Archive for the ‘Assessments’ Category

Photo: Alessandra Hartkopf for Strategies for Children

Photo: Alessandra Hartkopf for Strategies for Children

Data can help policymakers make better decisions. And while state governments do collect some early care and education data, a recent report — the “2013 State of States’ Early Childhood Data Systems” — calls on them to do a better job of gathering more comprehensive data and using these findings to make better-informed policy decisions.

According to the Early Childhood Data Collaborative, which released the report, states’ efforts to collect early childhood data are “uncoordinated, often incomplete,” and therefore unable to “effectively support continuous improvement efforts.” This finding is based on a survey of 50 states and the District of Columbia. The survey was completed by “state education, health and social services program staff,” according to a press release.

“Are young children (birth to age five) on track to succeed when they enter school?” the report asks. “How many children have access to high-quality early care and education (ECE) programs? Is the early childhood workforce adequately trained to meet the needs of young children? Most states cannot answer these basic questions because data on young children are housed in multiple, uncoordinated systems, managed by different state and federal agencies.”


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Photo: Kate Samp for Strategies for Children

Photo: Kate Samp for Strategies for Children

Last month, the Massachusetts Department of Early Education and Care (EEC) released its “Annual Legislative Report for 2013.”

Mandated by state law, the report is a useful and detailed resource for early education providers and advocates as well as legislators who want to know more about EEC’s goals and operations.

Created in 2005, EEC is the first “early education and care-focused department of its kind in the nation,” as the report explains. It combines parts of the former Department of Education (now the Department of Elementary and Secondary Education) and parts of the Executive Office of Health and Human Services.

The report outlines EEC’s five strategic directions, which are:

- “Create and implement a system to improve and support quality statewide.”

- “Increase and promote family support, access and affordability.”

- “Create a workforce system that maintains worker diversity,” provides professional support, and produces strong outcomes for children.

- “Create and implement an external and internal communications strategy” that conveys the value of early education and care, and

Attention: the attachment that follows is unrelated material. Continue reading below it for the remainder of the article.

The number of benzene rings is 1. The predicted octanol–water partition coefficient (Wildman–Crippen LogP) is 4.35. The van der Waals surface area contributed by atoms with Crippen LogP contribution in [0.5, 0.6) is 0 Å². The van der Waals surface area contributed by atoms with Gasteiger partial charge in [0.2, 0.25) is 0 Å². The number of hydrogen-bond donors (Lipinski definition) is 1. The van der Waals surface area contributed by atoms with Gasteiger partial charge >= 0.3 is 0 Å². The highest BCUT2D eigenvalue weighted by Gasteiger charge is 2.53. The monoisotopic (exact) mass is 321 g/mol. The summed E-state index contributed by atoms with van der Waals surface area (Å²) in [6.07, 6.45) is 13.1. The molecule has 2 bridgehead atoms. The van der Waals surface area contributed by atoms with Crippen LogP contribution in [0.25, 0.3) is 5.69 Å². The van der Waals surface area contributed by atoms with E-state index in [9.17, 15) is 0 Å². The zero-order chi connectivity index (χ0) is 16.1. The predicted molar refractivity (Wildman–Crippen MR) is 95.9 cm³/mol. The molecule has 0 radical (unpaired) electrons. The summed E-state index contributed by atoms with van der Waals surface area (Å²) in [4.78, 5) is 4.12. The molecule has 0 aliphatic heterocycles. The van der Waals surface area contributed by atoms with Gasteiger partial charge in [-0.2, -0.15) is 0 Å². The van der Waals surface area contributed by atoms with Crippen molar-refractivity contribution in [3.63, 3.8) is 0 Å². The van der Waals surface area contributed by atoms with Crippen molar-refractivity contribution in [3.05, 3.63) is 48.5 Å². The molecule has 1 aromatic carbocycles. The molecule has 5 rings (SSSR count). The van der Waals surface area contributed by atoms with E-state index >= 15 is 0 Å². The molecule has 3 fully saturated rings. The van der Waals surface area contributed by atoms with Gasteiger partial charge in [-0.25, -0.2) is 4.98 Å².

- “Build the internal infrastructure” required to achieve this vision.

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Photo: Alessandra Hartkopf for Strategies for Children

Photo: Alessandra Hartkopf for Strategies for Children

What do children in kindergarten classrooms know? Massachusetts and other states are trying to find out by developing kindergarten entry assessments (KEAs). What do states need to know about assessments? Two reports offer a range answers.

The Goal in Massachusetts

Here in Massachusetts, the Department of Early Education and Care is working with the Department of Elementary and Secondary Education to implement the Massachusetts Kindergarten Entry Assessment (MKEA) system, “which will support school districts in using a formative assessment tool that measures growth and learning across all developmental domains during the child’s kindergarten year,” according to the Executive Office of Education’s website.

Massachusetts is using funds from the Race to the Top-Early Learning Challenge Grant to do this work.

State Policies for Kindergarten Assessments

The Center on Enhanced Early Learning Outcomes (CEELO) recently released a policy brief called, “Fast Fact: Information and Resources on Developing State Policy on Kindergarten Entry Assessment.” It’s a look at how “other states are approaching the development and implementation of KEA as part of a comprehensive assessment system.” (more…)

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Massachusetts sealMassachusetts’ education governance structure — which through the education secretariat links the Department of Early Education and Care (EEC) and Department of Elementary and Secondary Education (DESE) — provides an exciting opportunity to align resources and policies to address longstanding achievement gaps and improve outcomes for children. These alignment opportunities were the subject of Monday night’s first joint meeting between the boards of EEC and DESE.